6: Incorporate Supportive Care and Symptom Management

Acute myeloid leukemia is an aggressive disease and treating it often causes equally aggressive side effects. Consequently, it is important that supportive care services are provided to address symptoms patients experience while undergoing treatment. Additionally, it is critical for care teams to implement effective symptom management of the disease and treatments.

7: Support Oral Oncolytic Adherence

The use of oral drugs for cancer treatment continues to grow exponentially. Oral medication offers benefits such as reduced clinic visits but have similar effects to intravenous chemotherapies and may have increased costs.

8: Apply Evidence-Based Health Literacy Practices

Due to the difficulty of treating acute myeloid leukemia, providers must convey complex information to patients and caregivers. Providers need to ensure they are using multimodal communication strategies that are culturally and linguistically appropriate and easily understandable.

9: Provide Caregiver Support

Family members or friends often step in as caregivers to help patients with activities outside of clinical touchpoints such as: arranging transportation, making meals, helping with medication management, navigating insurance, among many others. To prevent burnout and negative impacts on caregivers’ quality of life, it is important to screen for caregiver burden and provide resources as available.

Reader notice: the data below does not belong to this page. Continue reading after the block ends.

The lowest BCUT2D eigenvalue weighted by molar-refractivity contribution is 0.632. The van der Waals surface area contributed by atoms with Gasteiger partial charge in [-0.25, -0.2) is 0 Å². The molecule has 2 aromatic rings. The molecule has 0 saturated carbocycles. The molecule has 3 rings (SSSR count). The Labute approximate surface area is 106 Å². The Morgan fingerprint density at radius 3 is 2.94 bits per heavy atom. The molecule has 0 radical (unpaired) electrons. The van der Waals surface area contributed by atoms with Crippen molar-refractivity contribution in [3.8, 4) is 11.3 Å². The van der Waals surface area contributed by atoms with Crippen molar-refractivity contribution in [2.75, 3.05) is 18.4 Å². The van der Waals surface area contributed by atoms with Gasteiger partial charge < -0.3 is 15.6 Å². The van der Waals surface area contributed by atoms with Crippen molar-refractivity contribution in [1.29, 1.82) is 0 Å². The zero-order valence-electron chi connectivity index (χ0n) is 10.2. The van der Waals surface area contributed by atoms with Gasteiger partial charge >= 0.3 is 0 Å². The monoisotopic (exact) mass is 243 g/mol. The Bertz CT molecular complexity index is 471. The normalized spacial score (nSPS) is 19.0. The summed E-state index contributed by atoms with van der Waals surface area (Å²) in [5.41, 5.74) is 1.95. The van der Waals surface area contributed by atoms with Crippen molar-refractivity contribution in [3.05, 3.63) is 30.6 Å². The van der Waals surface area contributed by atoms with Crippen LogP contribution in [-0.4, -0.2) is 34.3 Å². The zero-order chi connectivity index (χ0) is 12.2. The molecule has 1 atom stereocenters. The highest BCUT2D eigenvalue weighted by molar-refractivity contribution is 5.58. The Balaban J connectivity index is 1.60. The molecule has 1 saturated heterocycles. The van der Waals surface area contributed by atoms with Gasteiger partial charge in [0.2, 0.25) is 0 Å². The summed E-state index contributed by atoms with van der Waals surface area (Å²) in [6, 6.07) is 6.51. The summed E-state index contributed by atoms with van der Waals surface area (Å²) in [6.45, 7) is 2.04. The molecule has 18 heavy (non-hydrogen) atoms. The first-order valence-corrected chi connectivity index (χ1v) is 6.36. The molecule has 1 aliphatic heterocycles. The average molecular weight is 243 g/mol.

Looking Forward

The Effective Practice Guide also includes checklists that should be used during diagnosis and relapse. The checklists were developed to support treatment selection and delivery for patients with acute myeloid leukemia based on clinical guidelines, disease characteristics, and patient preferences and goals to ensure optimal care and outcomes.

Look for the release of the Effective Practice Guide next month and for more information and resources on the program, visit the ACCC website.